BY LYNN LIU
Global Business Journalism reporter
Financial markets are far from predictable. That’s what makes investments (and covering investing) hard, according to Carl Stuart, president of Carl Stuart Investment Advisor, who shared his investment philosophy during a recent Zoom lecture to students at Tsinghua University.
“For every asset class cycle, no matter what it is – stocks, bonds, commodities, real estate, we don’t know where we’re on the cycle. We don’t and we never will,” said Stuart, who lives in Austin, Texas.
Stuart has been in the financial advisory profession for 43 years, during which the OPEC oil embargo in the 1970s, central Austin’s housing market booming in the 1980s and the world economic recession in 2008 all marked his career path, as well as the U.S. stock history. Let’s get into lessons he learned from his experience.
#1 When approaching investing, the single most important attitude is humility.
Even economists find it nearly impossible to predict financial crises with models or other tools. In the 1990s, the rapid growth of Dell, among other technology companies which took leadership in the U.S. stock market, let many consider gains from its stock a major contributor to their retirement plan with huge confidence. Yet, Dell’s stock plunged to $10.50 when Michael Dell took the company private after it had skyrocketed from about $1 to $70.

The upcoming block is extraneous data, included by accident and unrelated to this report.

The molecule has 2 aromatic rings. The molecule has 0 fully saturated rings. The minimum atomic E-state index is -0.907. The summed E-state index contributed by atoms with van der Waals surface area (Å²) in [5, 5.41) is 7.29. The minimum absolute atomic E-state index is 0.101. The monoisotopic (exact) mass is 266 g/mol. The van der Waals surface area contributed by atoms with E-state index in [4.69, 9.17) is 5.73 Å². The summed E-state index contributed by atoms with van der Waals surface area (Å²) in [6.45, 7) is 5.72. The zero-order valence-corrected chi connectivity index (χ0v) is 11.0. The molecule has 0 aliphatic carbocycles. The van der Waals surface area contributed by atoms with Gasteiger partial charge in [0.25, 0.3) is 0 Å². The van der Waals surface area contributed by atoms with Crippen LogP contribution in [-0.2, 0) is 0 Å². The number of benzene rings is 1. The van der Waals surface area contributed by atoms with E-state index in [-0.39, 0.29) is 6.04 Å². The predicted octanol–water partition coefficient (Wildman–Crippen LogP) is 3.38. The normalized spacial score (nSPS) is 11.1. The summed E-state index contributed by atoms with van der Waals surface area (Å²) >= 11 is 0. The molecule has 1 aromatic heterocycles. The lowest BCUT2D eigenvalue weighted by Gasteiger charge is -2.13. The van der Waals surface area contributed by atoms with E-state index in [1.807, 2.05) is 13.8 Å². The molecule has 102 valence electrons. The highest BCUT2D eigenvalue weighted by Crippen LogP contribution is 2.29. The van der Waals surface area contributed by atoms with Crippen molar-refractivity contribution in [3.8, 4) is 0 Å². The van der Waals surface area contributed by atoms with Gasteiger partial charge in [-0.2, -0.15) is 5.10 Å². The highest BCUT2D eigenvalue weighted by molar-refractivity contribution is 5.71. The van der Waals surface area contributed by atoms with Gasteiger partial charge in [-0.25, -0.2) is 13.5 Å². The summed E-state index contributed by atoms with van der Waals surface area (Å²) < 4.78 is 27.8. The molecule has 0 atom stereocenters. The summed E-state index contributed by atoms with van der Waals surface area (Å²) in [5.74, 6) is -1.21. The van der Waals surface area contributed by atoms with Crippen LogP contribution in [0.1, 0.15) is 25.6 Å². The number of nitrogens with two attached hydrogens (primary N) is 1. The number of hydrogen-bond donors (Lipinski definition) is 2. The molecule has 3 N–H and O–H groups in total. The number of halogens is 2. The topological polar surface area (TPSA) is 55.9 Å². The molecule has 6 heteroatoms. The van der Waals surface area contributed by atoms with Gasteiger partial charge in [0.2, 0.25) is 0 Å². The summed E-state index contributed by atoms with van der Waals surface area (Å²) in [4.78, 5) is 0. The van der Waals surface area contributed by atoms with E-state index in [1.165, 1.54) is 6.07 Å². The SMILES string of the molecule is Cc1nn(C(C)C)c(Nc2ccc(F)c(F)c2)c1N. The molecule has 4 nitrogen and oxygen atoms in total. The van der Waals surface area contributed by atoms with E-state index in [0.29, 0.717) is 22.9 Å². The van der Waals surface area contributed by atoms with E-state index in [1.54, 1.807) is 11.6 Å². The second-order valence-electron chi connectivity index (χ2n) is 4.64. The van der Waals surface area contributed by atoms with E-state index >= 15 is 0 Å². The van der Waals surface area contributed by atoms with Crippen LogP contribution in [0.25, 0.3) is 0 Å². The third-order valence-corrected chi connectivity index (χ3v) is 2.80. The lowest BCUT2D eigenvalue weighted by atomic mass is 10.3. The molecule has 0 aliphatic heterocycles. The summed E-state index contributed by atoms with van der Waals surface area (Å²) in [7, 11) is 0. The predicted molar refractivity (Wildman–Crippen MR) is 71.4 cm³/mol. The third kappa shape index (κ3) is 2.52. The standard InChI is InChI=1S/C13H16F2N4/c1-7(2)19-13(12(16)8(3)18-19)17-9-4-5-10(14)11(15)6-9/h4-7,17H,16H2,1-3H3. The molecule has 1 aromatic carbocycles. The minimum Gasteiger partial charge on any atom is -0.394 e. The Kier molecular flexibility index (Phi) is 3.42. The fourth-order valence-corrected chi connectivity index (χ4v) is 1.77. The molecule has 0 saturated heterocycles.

Another incident in the U.S. stock history would be the spread of the coronavirus. On March 23, 2020, when news got worse and thousands of people showed up in hospitals and died while the stock market took off and went up almost 100%. The point is, you don’t invest looking at the headlines.
#2 Understand what your anticipated holding period is.
It’s essential to be clear how long you are going to hold the stock. And this depends on what the money’s for. For Stuart, there are three different capital chunks: money for rent and groceries (which should be immediately available and not vulnerable to risks); money saved for trips, mobile phones, among other purchases in the near future; and capital that supports one’s financial independence goal, which requires a much longer (five years or more) holding period.
It’s interesting to note that a corporation’s good performance on the market or excellent prospect doesn’t necessarily equate to the upward trend of its stock in a relatively short period of time.
#3 Diversify your stock choice.
For individual investors, the key is to diversify your stock by industry or category. If the oil prices fluctuate rapidly, the energy stocks would be greatly affected. For unexperienced or new investors, putting your eggs in different baskets would be the best choice that could keep a balance between gaining profits and keeping risks. However, for those who have deep knowledge in specific fields, for example, if you work in the biotech industry, then you may trust your own philosophy in investment.